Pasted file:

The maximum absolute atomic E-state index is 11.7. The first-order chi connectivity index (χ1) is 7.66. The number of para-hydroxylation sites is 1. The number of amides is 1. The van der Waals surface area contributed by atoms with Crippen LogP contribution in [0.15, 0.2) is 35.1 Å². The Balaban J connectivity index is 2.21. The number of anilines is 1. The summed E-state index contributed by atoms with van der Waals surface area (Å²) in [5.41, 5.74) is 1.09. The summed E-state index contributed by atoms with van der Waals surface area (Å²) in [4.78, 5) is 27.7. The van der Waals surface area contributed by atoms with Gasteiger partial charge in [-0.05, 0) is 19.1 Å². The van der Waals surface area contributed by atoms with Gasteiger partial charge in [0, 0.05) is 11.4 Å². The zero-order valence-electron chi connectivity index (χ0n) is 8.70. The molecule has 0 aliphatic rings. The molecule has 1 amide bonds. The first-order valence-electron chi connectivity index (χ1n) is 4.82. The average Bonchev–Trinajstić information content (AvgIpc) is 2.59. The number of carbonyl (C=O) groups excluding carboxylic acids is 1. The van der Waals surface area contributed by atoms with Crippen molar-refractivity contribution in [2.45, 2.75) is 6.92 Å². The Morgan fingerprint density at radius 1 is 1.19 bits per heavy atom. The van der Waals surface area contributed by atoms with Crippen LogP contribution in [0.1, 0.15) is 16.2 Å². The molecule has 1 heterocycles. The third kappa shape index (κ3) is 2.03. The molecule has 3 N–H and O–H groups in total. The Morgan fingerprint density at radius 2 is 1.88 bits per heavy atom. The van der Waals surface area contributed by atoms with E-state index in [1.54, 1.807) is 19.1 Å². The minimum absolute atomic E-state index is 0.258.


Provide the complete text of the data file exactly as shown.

The maximum absolute atomic E-state index is 11.7. The first-order chi connectivity index (χ1) is 7.66. The number of para-hydroxylation sites is 1. The number of amides is 1. The van der Waals surface area contributed by atoms with Crippen LogP contribution in [0.15, 0.2) is 35.1 Å². The Balaban J connectivity index is 2.21. The number of anilines is 1. The summed E-state index contributed by atoms with van der Waals surface area (Å²) in [5.41, 5.74) is 1.09. The summed E-state index contributed by atoms with van der Waals surface area (Å²) in [4.78, 5) is 27.7. The van der Waals surface area contributed by atoms with Gasteiger partial charge in [-0.05, 0) is 19.1 Å². The van der Waals surface area contributed by atoms with Gasteiger partial charge in [0, 0.05) is 11.4 Å². The zero-order valence-electron chi connectivity index (χ0n) is 8.70. The molecule has 0 aliphatic rings. The molecule has 1 amide bonds. The first-order valence-electron chi connectivity index (χ1n) is 4.82. The average Bonchev–Trinajstić information content (AvgIpc) is 2.59. The number of carbonyl (C=O) groups excluding carboxylic acids is 1. The van der Waals surface area contributed by atoms with Crippen molar-refractivity contribution in [2.45, 2.75) is 6.92 Å². The Morgan fingerprint density at radius 1 is 1.19 bits per heavy atom. The van der Waals surface area contributed by atoms with Crippen LogP contribution in [0.1, 0.15) is 16.2 Å². The molecule has 1 heterocycles. The third kappa shape index (κ3) is 2.03. The molecule has 3 N–H and O–H groups in total. The Morgan fingerprint density at radius 2 is 1.88 bits per heavy atom. The van der Waals surface area contributed by atoms with E-state index in [1.54, 1.807) is 19.1 Å². The minimum absolute atomic E-state index is 0.258.